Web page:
Courses in Diversity and Inclusion

The Philosophy Department has adopted new designations aiming to identify courses that are either relevant to issues of diversity and inclusion, or focused on them. Courses relevant to issues of diversity and inclusion (designated as RDI) are on problems, theories, or ideas that play an important role in framing any inquiry on the topics of diversity and inclusion. Courses focused on issues of diversity and inclusion (designated as FDI) are on problems, theories, or ideas about diversity and inclusion. 

Courses Relevant to Issues of Diversity and Inclusion (RDI)

  • Philosophy of Economics - Fall 2016

In this course, students will investigate the historical and contemporary overlap between philosophy and economics, from the writings of Adam Smith and Karl Marx to recent works in philosophical and economic theory. We will consider the following questions: Are economists committed to a particular theory of ethics or well-being? How should economists and philosophers understand the welfare of individuals? What is the link between free markets and important conceptions of individual freedom? How might moral and political philosophy benefit from economic analysis? How might philosophy inform or enrich economic analysis? Finally, how can economic analysis and philosophy together inform public policy?
PHIL 0580 S01

Primary Instructor

  • Marxism - Spring 2017

In the first part of the course, we will examine Marx's economic, political, and philosophical writings, focusing on his analysis of capitalism, his critique of liberal democracy, and his theory of history. Then in the second part, we will look at some recent attempts to renew and extend the Marxist tradition. WRIT
PHIL 0400 S01

Primary Instructor

  • The Philosophy of G. A. Cohen - Spring 2017

G. A. Cohen, who died in 2009, produced one of the most important bodies of work in political philosophy in recent decades. In this graduate seminar, we will study writings spanning the whole of Cohen's career, from his early work in "analytical Marxism" (which he partly invented), through his influential critique of libertarianism (left and right) and of the idea of self-ownership, to finally his criticisms of Rawls' theory of justice and his last, seminal work, Rescuing Justice and Equality (2008). 
PHIL 2000 S01

Primary Instructors
Larmore & Estlund

Courses Focused on Issues of Diversity and Inclusion (FDI)

  • What is Free Speech? - Fall 2016

Freedom of speech is a challenging and controversial ideal. Legal questions are central, but the issues range into moral and political philosophy as well. We will study John Stuart Mill's influential 19th century treatment of the idea, and then concentrate mostly on discussions within the last fifty years, including much that is on the cutting edge of current thinking about freedom of speech. Topics will vary, including such things as: political speech, art and offense, pornography, hate speech, protest, copyright, internet and new media, and campaign finance laws. WRIT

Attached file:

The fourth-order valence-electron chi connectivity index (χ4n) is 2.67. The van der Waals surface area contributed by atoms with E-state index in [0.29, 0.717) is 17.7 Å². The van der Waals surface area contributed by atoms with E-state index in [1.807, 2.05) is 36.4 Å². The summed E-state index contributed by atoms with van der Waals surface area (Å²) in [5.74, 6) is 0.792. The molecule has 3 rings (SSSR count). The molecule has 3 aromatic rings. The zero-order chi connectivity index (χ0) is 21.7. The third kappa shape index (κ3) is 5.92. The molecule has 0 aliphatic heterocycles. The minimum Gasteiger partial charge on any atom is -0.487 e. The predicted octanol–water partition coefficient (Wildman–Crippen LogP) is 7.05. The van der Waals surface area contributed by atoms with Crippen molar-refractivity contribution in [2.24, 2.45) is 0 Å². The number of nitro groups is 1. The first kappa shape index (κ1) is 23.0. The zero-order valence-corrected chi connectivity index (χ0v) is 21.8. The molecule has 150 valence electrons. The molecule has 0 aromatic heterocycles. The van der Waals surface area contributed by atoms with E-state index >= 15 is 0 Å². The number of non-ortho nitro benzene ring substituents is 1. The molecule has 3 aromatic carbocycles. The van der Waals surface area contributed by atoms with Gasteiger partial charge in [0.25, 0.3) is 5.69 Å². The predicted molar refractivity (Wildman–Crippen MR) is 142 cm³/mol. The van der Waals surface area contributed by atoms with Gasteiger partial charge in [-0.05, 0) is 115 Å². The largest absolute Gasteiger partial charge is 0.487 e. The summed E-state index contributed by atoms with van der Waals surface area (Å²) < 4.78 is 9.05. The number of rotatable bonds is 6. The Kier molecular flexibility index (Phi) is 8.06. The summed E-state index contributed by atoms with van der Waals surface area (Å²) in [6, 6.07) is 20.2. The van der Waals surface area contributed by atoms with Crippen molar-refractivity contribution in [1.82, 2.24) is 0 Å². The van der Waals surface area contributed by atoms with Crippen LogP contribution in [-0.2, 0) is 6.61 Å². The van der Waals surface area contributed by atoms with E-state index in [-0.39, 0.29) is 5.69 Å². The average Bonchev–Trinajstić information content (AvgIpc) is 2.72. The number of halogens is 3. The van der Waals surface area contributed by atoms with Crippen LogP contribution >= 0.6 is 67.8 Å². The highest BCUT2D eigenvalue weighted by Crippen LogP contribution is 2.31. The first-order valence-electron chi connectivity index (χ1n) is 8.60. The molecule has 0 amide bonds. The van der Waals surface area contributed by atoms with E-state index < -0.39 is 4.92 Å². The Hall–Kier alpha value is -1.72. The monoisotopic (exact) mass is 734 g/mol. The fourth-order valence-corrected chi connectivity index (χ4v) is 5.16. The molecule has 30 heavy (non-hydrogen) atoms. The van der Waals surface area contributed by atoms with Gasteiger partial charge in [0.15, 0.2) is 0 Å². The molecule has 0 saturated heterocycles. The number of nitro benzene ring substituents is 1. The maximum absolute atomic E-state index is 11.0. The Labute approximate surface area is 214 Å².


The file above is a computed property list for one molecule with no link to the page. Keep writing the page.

PHIL 0550 S01

Primary Instructor

  • Global Justice - Spring 2017

Is it unjust that people in some countries have less wealth, worse health, etc., than those in other countries? Does this depend on whether the better off countries partly caused the disparity? Does it depend on whether the worse off are poor, or is it enough that they are relatively worse off? If there are global injustices, what obligations are there, and on whom do they fall, to remedy them? We will study (mostly) recent philosophical work on such questions, including attention to special contexts such as immigration, climate change, poverty, colonialism, secession, intervention, and war.
PHIL 0390 SO1

Primary Instructor

  • Philosophy of Language: Slurs and Hate Speech - Fall 2016

We will read some of the recent literature on slurs and hate speech, looking for connections between them. Students not graduate students in philosophy must have had a prior course in philosophy of language.
PHIL 2120K S01

Primary Instructor

  • Bioethics Through Fiction - Spring 2017

This course uses fiction as a vehicle for philosophical discussions of disability, illness, and death. Topics include the following: What is disability? What is illness? What do healthy people owe sick, disabled, or dying people, and vice versa? Should we fear death? Should we prolong the lives of the terminally ill? Should we support research aimed at greatly extending the human lifespan? How can fiction enrich philosophical discussions of such questions? Readings include novels and short stories as well as writings by philosophers and bioethicists. In order to include students with varied backgrounds, this course is open to all Brown students and has no prerequisites.
PHIL 2160F S01

Primary Instructor